On February 8, 2014, the IAM conducted runoff elections to resolve contested nominations for IAM Executive Council positions of International President, General Secretary-Treasurer and, for U.S. locals, eight General Vice Presidents. Under the IAM Constitution, local lodge members first nominate incumbents and/or challengers for open positions, followed by runoff votes if needed to determine local lodge endorsements. If challengers are endorsed at 25 or more local lodges, a union-wide general election is held. While the incumbent office holders received endorsements from more than 90 percent of local lodges reporting results, preliminary results indicate a mix of challengers received endorsements from more than 25 local lodges, exceeding the threshold for a general election. The election will take place in accordance with the IAM Constitution. The IAM is one of the largest industrial trade unions in North America and one of the few where local members directly choose the union’s top officers.
Boch Imports Inc., NLRB ALJ, No. 1-CA-83551, 1/13/14
Jan. 27 — Although an automobile dealership agreed to amend its social media policy after consultation with National Labor Relations Board staff, the company still must take affirmative steps to ensure its employees are aware of the new policy, an NLRB administrative law judge found Jan. 13 (Boch Imports Inc., NLRB ALJ, No. 1-CA-83551, 1/13/14).
The case began when an International Association of Machinists local alleged that Boch Imports Inc. of Norwood, Mass., issued overly restrictive rules in its employee handbook, according to the opinion by ALJ Joel P. Biblowitz. Among those restrictive terms was a social media policy.
The policy prohibited employees on social media platforms from sharing any information about customers, engaging in activities that “could have a negative effect” on the company, using any company logos and posting any videos or photos taken in the workplace.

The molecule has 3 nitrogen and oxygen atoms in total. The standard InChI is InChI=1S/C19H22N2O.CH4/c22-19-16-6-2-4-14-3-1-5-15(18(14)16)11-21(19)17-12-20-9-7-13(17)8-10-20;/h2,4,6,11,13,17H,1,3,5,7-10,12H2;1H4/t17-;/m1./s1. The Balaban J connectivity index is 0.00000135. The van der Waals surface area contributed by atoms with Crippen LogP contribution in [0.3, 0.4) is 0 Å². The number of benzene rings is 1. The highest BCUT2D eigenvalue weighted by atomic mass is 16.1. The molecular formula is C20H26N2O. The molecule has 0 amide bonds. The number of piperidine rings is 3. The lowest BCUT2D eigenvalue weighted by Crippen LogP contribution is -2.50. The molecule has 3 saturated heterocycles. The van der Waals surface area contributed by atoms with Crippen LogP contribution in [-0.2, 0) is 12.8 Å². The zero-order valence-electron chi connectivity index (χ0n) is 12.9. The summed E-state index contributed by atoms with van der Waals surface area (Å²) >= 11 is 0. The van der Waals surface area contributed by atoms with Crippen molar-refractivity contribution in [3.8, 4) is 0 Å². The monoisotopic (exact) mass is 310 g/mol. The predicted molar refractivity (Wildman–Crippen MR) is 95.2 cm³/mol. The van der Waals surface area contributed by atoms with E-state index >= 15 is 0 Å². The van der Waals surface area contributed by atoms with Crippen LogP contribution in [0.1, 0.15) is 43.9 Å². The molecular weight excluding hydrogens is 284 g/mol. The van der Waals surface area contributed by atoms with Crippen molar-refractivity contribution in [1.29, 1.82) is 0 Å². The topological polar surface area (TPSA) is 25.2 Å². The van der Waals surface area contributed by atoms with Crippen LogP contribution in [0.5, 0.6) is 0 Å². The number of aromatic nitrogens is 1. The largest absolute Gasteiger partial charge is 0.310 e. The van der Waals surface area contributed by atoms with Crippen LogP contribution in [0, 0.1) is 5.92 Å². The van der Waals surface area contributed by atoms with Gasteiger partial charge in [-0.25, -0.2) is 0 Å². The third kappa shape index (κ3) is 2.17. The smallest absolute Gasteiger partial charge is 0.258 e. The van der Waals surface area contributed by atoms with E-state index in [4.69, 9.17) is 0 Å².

Boch Imports argued that the allegations regarding the social media policy were moot after the employee handbook was updated in May 2013.
Citing Passavant Memorial Area Hospital, 237 N.L.R.B. 138, 98 LRRM 1492 (1978), the ALJ found that NLRB rulings hold that disavowal of earlier unlawful statements do not always remove the need for remedial action, particularly if there are no assurances made that the employer will not interfere with employee rights under the National Labor Relations Act in the future.
“It requires little discussion to find” that many of the employer's social media policies clearly violate the NLRA “as employees would reasonably construe these provisions as preventing them from discussing their conditions of employment with their fellow employees, radio and television stations,” the ALJ found, citing Karl Knauz Motors Inc., 358 N.L.R.B. 164, 194 LRRM 1041 (2012) (191 DLR A-5, 10/2/12).
The ALJ ordered Boch Imports to post a notice explaining that the employer handbook was updated and to refrain from issuing or enforcing any overly broad rules that violate Section 7 of the NLRA. Section 7, 29 U.S.C. § 157, protects both union activities and the right of nonunion employees “to engage in other concerted activities for the purpose of collective bargaining or other mutual aid or protection.”
NLRB attorneys Daniel Fein and Karen Hickey in Boston represented the agency. Thomas J. McAndrew, of Thomas J. McAndrew & Assocs., in Providence, R.I., represented Boch Imports.
While working the line at Harley-Davidson’s factory in York, Pa., Mark Dettinger noticed a small problem. The plastic piece that held electrical parts to the front of a motorcycle, a piece about the size of a hardcover book, wasn’t fitting correctly. Every time a new bike came down the line, it took a few extra shoves to push it into place. In fact, it took an extra 1.2 seconds. But Dettinger, who had spent some 20 years at the York plant, knew that every second counted. With 400 motorcycles built each shift, on two shifts a day, an extra 1.2 seconds per bike added up to 2,200 lost bikes annually. Millions could be lost in revenue. Maybe it wasn’t such a small problem.
As Congress inches toward proposing legislation that would arguably enable the most significant changes to private pension law in decades, opposition from organized labor is slowly mounting. In addition to the Machinists, the first union to come out strongly against the proposal, the Teamsters, Steelworkers and Boilermakers are now raising concerns. The wave of rebelling unions marks the most significant opposition that the proposal, which enjoys bipartisan support among the most influential members of the House Education and Workforce Committee, has yet to encounter.